US elevates 'status' of Syrian opposition. Is it everything it wanted?

The State Department granted 'foreign mission' status to the US offices of the moderate Syrian opposition, modest consolation for not providing the arms it wants for rebel fighters. 

Courtesy of the Syrian National Coalition Media Office/AP
Ahmad al-Jarba (l.), president of the delegation of the Syrian National Coalition, meets with rebel leaders during a rare visit to the front lines where the rebels are fighting against the Syrian government troops in the coastal province of Latakia, Syria, Tuesday April 1, 2014.

As consolation prizes go, it’s quite modest. And that says a lot.

With the leadership of Syria’s moderate opposition in the United States this week, the State Department has granted the group’s Washington and New York offices official “foreign mission” status.

The diplomatic promotion is not exactly the more sophisticated arms the Syrian opposition would like the US to provide to moderate rebel fighters, and it’s a far cry from recognition of the coalition as Syria’s legitimate government.

But the designation, which the US says is an upgrade in the coalition’s “status,” does offer the troubled opposition new cachet – even as it hints at the uneasy relationship the US continues to have with the opposition it has supported during the three years of the Syrian conflict.

In announcing the new “foreign mission” status Monday, State Department officials were hard-pressed to explain to journalists just what new privileges the upgrade grants. Later in the day, spokeswoman Marie Harf got back to reporters with the information that “foreign mission” status bestows certain banking privileges and will allow the US to offer the group security assistance in the US.

The designation will not grant the opposition access to Syria’s shuttered embassy in Washington, and it does not result in diplomatic immunity for officials at its two US offices, Ms. Harf said. The coalition, for its part, is touting the designation as evidence of its growing legitimacy – which it says will also be on full view when its president, Ahmad al-Jarba, meets this week with Secretary of State John Kerry, national security adviser Susan Rice, and members of Congress.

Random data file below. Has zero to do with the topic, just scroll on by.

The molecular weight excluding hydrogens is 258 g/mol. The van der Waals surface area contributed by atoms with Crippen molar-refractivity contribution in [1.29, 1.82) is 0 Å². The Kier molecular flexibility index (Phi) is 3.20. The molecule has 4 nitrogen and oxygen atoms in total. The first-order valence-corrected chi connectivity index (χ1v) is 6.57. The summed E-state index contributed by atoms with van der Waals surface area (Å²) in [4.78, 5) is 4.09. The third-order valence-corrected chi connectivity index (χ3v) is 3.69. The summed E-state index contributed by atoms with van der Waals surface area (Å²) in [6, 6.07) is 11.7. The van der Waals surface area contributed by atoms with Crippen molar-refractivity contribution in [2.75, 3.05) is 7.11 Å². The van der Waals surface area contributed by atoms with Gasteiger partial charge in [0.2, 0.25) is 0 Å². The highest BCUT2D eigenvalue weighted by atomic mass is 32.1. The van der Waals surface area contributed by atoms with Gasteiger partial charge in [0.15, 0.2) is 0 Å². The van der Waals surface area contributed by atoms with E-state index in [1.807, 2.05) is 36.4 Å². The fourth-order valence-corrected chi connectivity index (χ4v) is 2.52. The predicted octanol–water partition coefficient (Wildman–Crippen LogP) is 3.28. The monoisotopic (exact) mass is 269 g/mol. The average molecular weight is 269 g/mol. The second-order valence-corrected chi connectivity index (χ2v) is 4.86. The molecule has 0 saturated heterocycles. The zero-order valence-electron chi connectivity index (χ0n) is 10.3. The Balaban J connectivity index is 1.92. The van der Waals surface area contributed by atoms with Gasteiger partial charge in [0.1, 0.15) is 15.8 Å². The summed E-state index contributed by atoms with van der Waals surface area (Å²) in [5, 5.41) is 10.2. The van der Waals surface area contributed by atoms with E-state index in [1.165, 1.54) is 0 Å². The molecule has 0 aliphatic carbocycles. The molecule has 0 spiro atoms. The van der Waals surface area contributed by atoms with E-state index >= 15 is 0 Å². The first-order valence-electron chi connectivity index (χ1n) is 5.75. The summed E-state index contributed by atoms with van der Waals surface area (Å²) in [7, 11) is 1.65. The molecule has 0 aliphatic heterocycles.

Coalition representatives are hopeful that President Obama will make a stop at Mr. Jarba’s White House meeting. 

Clearly the US would like to see the new status help the opposition coalition burnish its image among Syrians. US officials say the coalition is doing a better job of organizing and providing services in what it calls the “liberated” areas of Syria – zones controlled by the rebels rather than the regime of Syrian President Bashar al-Assad.

But the coalition, made up of exiled opposition leaders who rarely if ever step inside Syria, is generally held in low esteem among the country’s traumatized and demoralized population, many Syria experts who have visited recently say. Syria’s war has claimed at least 150,000 lives and has displaced about a third of the country’s 23 million people – with several million of the displaced now refugees in neighboring countries.

In making the “foreign mission” designation Monday, the US announced an additional $27 million in “non-lethal” aid to the opposition, bringing the US total to $287 million. Dwarfing that sum is the $1.7 billion in humanitarian assistance the US has provided to Syrians, both inside and outside the country.

Still, the opposition continues to make clear that what really tops its wish list with the US are the more sophisticated weapons it would like the US to provide to Syria’s moderate rebel groups. The head of the opposition’s Supreme Military Council, Brig. Gen. Abdul-Ilah al-Bashir, is accompanying Jarba on his US visit and is expected to press his request for higher-powered weaponry, including shoulder-fired or other surface-to-air missiles. Those weapons could help the opposition fight off the Assad forces that continue to bombard rebels and civilian populations from fighter jets and helicopters.

The US has recently increased its CIA-run covert program providing training and some small arms to vetted rebel groups. But despite calls from some in Congress for the US to drop its objections to providing weaponry that could give the rebels a fighting chance against Assad, the administration appears to be holding fast.

Why? The administration worries that missiles capable of bringing down a commercial airliner could fall into the hands of that part of the insurgency that seems to be prospering: Syria’s Islamist extremist militant groups, some of which have pledged allegiance to Al Qaeda.

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